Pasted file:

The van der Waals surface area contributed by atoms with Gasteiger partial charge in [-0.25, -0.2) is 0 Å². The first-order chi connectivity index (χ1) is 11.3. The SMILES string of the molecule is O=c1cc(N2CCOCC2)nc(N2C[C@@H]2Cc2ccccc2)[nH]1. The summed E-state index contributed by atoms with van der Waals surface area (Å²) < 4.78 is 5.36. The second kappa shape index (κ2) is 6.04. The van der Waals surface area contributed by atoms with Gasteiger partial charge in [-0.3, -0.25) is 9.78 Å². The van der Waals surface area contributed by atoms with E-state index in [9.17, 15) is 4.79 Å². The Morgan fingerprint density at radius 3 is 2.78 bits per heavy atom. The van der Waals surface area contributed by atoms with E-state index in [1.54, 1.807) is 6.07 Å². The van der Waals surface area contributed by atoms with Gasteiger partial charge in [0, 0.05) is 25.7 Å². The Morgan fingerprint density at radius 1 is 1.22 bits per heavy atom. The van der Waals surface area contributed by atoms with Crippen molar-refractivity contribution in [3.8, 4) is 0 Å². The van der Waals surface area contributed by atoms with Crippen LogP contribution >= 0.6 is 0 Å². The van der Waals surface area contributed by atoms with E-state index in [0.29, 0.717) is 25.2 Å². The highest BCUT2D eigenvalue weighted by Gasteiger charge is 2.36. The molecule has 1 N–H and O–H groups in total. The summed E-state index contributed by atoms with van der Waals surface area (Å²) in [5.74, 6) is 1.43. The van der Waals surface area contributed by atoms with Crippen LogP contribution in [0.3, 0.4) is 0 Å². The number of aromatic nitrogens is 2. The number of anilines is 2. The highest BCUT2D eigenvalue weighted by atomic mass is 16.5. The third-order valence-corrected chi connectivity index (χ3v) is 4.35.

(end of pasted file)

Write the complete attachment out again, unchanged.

The van der Waals surface area contributed by atoms with Gasteiger partial charge in [-0.25, -0.2) is 0 Å². The first-order chi connectivity index (χ1) is 11.3. The SMILES string of the molecule is O=c1cc(N2CCOCC2)nc(N2C[C@@H]2Cc2ccccc2)[nH]1. The summed E-state index contributed by atoms with van der Waals surface area (Å²) < 4.78 is 5.36. The second kappa shape index (κ2) is 6.04. The van der Waals surface area contributed by atoms with Gasteiger partial charge in [-0.3, -0.25) is 9.78 Å². The van der Waals surface area contributed by atoms with E-state index in [9.17, 15) is 4.79 Å². The Morgan fingerprint density at radius 3 is 2.78 bits per heavy atom. The van der Waals surface area contributed by atoms with E-state index in [1.54, 1.807) is 6.07 Å². The van der Waals surface area contributed by atoms with Gasteiger partial charge in [0, 0.05) is 25.7 Å². The Morgan fingerprint density at radius 1 is 1.22 bits per heavy atom. The van der Waals surface area contributed by atoms with Crippen molar-refractivity contribution in [3.8, 4) is 0 Å². The van der Waals surface area contributed by atoms with Crippen LogP contribution >= 0.6 is 0 Å². The van der Waals surface area contributed by atoms with E-state index in [0.29, 0.717) is 25.2 Å². The highest BCUT2D eigenvalue weighted by Gasteiger charge is 2.36. The molecule has 1 N–H and O–H groups in total. The summed E-state index contributed by atoms with van der Waals surface area (Å²) in [5.74, 6) is 1.43. The van der Waals surface area contributed by atoms with Crippen LogP contribution in [0.3, 0.4) is 0 Å². The number of aromatic nitrogens is 2. The number of anilines is 2. The highest BCUT2D eigenvalue weighted by atomic mass is 16.5. The third-order valence-corrected chi connectivity index (χ3v) is 4.35.